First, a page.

The Financial Loss of a Life

by Kristina on May 2, 2011 · 7 comments

Last Monday I lost my step brother in a tragic and fatal car accident, he was only 34 years old.   It was my step brother’s turn to go out and pick up lunch for his co workers; he was killed in a car accident on his way back to work from his lunch break.  I am sure that when my step brother ate breakfast on Monday morning, he never thought that it would be his last meal.  When my Mom told me the news I couldn’t help but think about what I was doing on Monday during my lunch break.  Although we do our best to plan for unforeseen emergencies, sometimes we just can’t be fully prepared for the unpredictable.

In the world of finance we always want to protect our assets, accumulate our wealth, and provide for our families.  However, we have to realise that death is not only a financial loss; it’s the loss of a life. I am sure that my step brother didn’t expect his drive to the local lunch spot on Monday to be his last lunch break for the rest of his life.  I am also sure that his wife and two daughters never predicted that their husband and father wouldn’t be home for dinner on Monday night.

We can do our best to provide an income for our loved ones after we are gone with life insurance, and we can do our best to leave our final legacy behind by drafting a Will and keeping it up to date; but we can never fully be prepared for the unexpected loss of a life.  Think about someone you know with a family; are they financially prepared if they suddenly lost their primary source of income?

It is easy to be prepared for the financial loss that occurs with a death, we can draft a Will and keep it up to date, and we can ensure our assets are protected with insurance.  What we cannot be prepared for is the tragedy and sorrow that comes with the loss of a life.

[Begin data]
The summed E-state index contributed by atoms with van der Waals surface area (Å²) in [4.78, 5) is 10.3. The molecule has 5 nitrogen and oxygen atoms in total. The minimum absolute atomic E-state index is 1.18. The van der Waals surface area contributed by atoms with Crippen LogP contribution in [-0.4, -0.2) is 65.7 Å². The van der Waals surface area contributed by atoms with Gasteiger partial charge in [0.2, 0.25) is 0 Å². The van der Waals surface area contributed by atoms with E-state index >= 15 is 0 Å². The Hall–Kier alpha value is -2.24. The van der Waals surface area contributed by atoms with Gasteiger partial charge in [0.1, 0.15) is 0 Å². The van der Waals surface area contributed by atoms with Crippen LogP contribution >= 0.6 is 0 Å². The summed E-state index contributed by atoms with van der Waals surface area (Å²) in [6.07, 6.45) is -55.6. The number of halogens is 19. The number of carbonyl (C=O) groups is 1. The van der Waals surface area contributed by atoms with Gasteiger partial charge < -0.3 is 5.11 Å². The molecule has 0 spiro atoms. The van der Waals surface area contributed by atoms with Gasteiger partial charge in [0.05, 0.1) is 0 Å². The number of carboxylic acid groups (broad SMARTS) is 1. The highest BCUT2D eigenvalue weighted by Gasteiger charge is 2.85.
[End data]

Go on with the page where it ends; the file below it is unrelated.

My step brother’s wife will now be mortgage free thanks to their homeowners life insurance policy, and his two daughters will now be able to attend college debt free thanks to his life insurance proceeds.  However, I am sure that his wife would rather make a mortgage payment and sleep next to her husband every night.  I am sure that his daughters would give back their college tuition to have their father at their college graduation.

I know that it may seem morbid to talk about our last wishes, funeral arrangements, and financial legacy upon death; however, it has to be done. My mother and step father made funeral arrangements based on what they thought my step brother would want.  But the truth is, they were not one hundred percent sure.

Surviving family members are so preoccupied while grieving the loss of a life that funeral arrangements and flower arrangements are the last thing on their minds.  However the truth is that both funeral arrangements and financial arrangements have to be made.

We can make the tragedy a little bit easier on our surviving family members if we take precautions and prepare our final funeral arrangements. The cost of a funeral including burial or cremation as well as transportation of the body is approximately$10,000.  I have clients who have already prepaid for their funeral as well as their headstone to lighten the financial burden on their family upon death.

Even if someone has very little financial assets, it is still important to draft a Will and keep it up to date.  Last wishes and funeral arrangements are an important part of our last Will and testament.  A funeral leaves a personal legacy the same way that a Will leaves a financial legacy.  We will always be remembered by our funeral because that is the last time our family will ever see us.

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